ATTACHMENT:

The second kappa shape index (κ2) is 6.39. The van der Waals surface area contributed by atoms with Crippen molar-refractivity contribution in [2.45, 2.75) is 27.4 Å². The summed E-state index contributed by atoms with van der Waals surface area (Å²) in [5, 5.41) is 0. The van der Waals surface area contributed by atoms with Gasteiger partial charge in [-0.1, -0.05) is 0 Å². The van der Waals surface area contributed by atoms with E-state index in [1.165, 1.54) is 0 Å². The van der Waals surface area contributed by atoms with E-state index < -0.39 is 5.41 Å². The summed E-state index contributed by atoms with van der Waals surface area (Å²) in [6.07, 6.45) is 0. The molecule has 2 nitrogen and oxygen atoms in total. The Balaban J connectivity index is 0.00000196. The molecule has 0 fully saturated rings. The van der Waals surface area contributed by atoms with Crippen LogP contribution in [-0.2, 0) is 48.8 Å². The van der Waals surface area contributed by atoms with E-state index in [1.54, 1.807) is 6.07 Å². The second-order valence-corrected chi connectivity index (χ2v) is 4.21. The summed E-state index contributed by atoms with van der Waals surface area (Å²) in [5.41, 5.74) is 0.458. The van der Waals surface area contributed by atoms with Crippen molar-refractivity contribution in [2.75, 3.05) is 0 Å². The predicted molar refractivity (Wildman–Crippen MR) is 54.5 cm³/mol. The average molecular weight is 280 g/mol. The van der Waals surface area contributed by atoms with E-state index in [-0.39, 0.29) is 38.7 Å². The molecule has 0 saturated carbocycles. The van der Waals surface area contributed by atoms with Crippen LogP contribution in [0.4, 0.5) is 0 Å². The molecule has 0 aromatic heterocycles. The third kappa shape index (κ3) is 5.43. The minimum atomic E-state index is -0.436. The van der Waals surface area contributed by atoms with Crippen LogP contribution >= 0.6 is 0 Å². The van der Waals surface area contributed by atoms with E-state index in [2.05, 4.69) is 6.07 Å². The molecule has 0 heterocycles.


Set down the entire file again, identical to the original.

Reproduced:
The second kappa shape index (κ2) is 6.39. The van der Waals surface area contributed by atoms with Crippen molar-refractivity contribution in [2.45, 2.75) is 27.4 Å². The summed E-state index contributed by atoms with van der Waals surface area (Å²) in [5, 5.41) is 0. The van der Waals surface area contributed by atoms with Gasteiger partial charge in [-0.1, -0.05) is 0 Å². The van der Waals surface area contributed by atoms with E-state index in [1.165, 1.54) is 0 Å². The van der Waals surface area contributed by atoms with E-state index < -0.39 is 5.41 Å². The summed E-state index contributed by atoms with van der Waals surface area (Å²) in [6.07, 6.45) is 0. The molecule has 2 nitrogen and oxygen atoms in total. The Balaban J connectivity index is 0.00000196. The molecule has 0 fully saturated rings. The van der Waals surface area contributed by atoms with Crippen LogP contribution in [-0.2, 0) is 48.8 Å². The van der Waals surface area contributed by atoms with E-state index in [1.54, 1.807) is 6.07 Å². The second-order valence-corrected chi connectivity index (χ2v) is 4.21. The summed E-state index contributed by atoms with van der Waals surface area (Å²) in [5.41, 5.74) is 0.458. The van der Waals surface area contributed by atoms with Crippen molar-refractivity contribution in [2.75, 3.05) is 0 Å². The predicted molar refractivity (Wildman–Crippen MR) is 54.5 cm³/mol. The average molecular weight is 280 g/mol. The van der Waals surface area contributed by atoms with E-state index in [-0.39, 0.29) is 38.7 Å². The molecule has 0 saturated carbocycles. The van der Waals surface area contributed by atoms with Crippen LogP contribution in [0.4, 0.5) is 0 Å². The molecule has 0 aromatic heterocycles. The third kappa shape index (κ3) is 5.43. The minimum atomic E-state index is -0.436. The van der Waals surface area contributed by atoms with Crippen LogP contribution >= 0.6 is 0 Å². The van der Waals surface area contributed by atoms with E-state index in [2.05, 4.69) is 6.07 Å². The molecule has 0 heterocycles.